5 agile scrum board best practices for every project
August 27, 2021
You’ve got a killer team together — they’re bright, professional, and ready to tackle your project. You’ve got someone to take ownership of the board, you have your priorities set, and design and marketing are good to join. So, what’s stopping you from plowing forward and getting this project done? Organization is key when tackling a big project, and that should start with an effective organizing platform, like an Agile Scrum Board.
An Agile Scrum Board takes the basics of a Scrum board (a visual representation of a task’s process for the whole team to share) and blends in Agile methodology (an iterative process where work is done in stages and not delivered all at once). Design teams, product software development teams, and customer service departments could find an Agile Scrum board helpful in organizing team projects. In order for an Agile Scrum Board to work, there are a few important steps that ensure its success.
1. Adhere to Agile Scrum Ceremonies
Agile Scrum ceremonies are steps that move the tasks of a Scrum board from one stage to another. They can be incorporated fully, or they can be used in pieces.
The Scrum ceremonies include:
Daily scrum (aka daily standup) — a quick 15-minute meeting that takes place every day to go over the board to see if there are any problems, to identify any obstacles to task progression, or to have a team discussion. It’s also known as a stand-up because it’s a good idea to have all members of the team standing during the meeting to focus their attention.
Sprint planning — the process where you plan what tasks from your to-do list (or product backlog/user stories) will be placed on the board, the time frames for deadlines (usually two weeks), and the responsibilities for your team.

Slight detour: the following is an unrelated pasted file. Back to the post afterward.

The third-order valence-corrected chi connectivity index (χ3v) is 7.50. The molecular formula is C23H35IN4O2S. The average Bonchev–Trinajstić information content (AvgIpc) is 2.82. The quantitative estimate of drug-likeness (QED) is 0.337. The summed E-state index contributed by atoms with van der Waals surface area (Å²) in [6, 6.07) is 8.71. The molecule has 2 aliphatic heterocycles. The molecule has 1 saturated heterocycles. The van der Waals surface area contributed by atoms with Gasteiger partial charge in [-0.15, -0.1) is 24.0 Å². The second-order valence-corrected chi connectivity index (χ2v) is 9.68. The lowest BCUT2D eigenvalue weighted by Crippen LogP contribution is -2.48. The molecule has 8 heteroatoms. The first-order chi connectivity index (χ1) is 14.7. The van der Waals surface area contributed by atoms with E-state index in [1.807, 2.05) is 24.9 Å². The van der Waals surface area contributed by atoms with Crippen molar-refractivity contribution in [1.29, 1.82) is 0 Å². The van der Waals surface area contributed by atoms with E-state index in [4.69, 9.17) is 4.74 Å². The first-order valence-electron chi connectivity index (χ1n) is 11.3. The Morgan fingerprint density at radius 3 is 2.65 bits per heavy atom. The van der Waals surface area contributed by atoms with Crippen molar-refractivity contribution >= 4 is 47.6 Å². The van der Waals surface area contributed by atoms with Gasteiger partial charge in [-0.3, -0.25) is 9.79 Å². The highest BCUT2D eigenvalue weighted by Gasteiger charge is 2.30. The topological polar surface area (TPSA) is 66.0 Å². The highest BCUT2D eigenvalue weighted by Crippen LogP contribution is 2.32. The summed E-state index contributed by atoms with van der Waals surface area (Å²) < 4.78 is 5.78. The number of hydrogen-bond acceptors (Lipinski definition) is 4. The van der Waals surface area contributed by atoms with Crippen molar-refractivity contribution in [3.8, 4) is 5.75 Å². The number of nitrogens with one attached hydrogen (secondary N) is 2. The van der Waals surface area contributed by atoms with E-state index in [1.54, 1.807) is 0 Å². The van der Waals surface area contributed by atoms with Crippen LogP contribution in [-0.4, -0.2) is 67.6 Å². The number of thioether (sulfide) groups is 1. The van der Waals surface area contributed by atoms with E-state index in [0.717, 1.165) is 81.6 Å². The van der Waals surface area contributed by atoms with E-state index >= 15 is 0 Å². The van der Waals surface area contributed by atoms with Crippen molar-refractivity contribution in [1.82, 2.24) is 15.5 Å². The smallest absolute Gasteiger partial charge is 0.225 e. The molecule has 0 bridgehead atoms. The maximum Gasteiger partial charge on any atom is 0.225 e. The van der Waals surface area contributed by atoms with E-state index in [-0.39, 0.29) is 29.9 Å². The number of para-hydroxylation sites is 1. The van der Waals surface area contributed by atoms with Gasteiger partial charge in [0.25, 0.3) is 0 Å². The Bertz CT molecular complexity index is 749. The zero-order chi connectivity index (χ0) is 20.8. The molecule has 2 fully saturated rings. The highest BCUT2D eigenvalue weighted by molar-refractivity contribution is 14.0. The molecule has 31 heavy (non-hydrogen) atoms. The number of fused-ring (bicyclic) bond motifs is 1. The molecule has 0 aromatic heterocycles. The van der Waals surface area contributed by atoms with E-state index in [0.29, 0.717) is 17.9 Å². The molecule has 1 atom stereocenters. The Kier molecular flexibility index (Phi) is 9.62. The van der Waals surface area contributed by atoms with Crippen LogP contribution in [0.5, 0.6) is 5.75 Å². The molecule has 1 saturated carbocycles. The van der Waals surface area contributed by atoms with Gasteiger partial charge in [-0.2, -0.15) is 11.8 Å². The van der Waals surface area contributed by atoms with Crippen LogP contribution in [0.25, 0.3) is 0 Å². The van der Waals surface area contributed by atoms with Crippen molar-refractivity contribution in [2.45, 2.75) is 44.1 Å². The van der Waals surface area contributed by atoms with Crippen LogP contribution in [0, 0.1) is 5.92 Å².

Sprint review — at the end of the Sprint, teams should meet to discuss the project’s progression with stakeholders. Your boss has been waiting two weeks to see where this is headed; the Sprint review is your chance to show them.
Sprint retrospective — the Sprint retrospective is different from the Sprint review because it’s mainly for the team’s benefit. In the Sprint retrospective, teams gather to discuss what went wrong, what went right, and what could be improved before they move on to the next Sprint.
Why Is It Best Practice? You should adhere as closely as possible to Agile Scrum ceremonies, which are put in place to ensure every step of the process goes smoothly. Omit one, and you will face problems later in the project cycle. For instance, without the daily standup, your team could flounder without direction, with team members waiting for instruction on how to proceed. This is especially important in mission-critical projects like software development.
2. Get Scrum Roles Identified Quickly
Scrum roles are titles that delineate who is responsible for what during the process. The three main roles are:
Product Owner — The Product Owner is the boss. They look over the backlog and identify priorities among the User Stories/Tasks. They answer to anyone in your company’s hierarchy who has ordered the project’s delivery.
Scrum Master (or Scrum Leader) — The Scrum Master is the person responsible for making sure the team adheres to Agile Scrum ceremonies and collaborates efficiently. The role of Scrum Master has become so significant recently that some companies require certification.
Developer — Developers are team members who take the Tasks/User Stories and develop the Sprint planning, defining the goals of each task, and estimating the time needed for completion.
The Product Owner sets up the tasks, the Scrum Master puts them on the board, and the Development Teams get the job done.
Why is it best practice? Without quickly and clearly establishing roles, teams will have a hard time identifying who to go to when things go wrong. For instance, without a Scrum Master, management of the Scrum Board becomes a free for all. Without a Product Owner, tasks won’t be prioritized. And without a Development Team, tasks won’t be completed. Fortunately, MURAL has a template that teaches the Scrum framework to help teams get acclimated.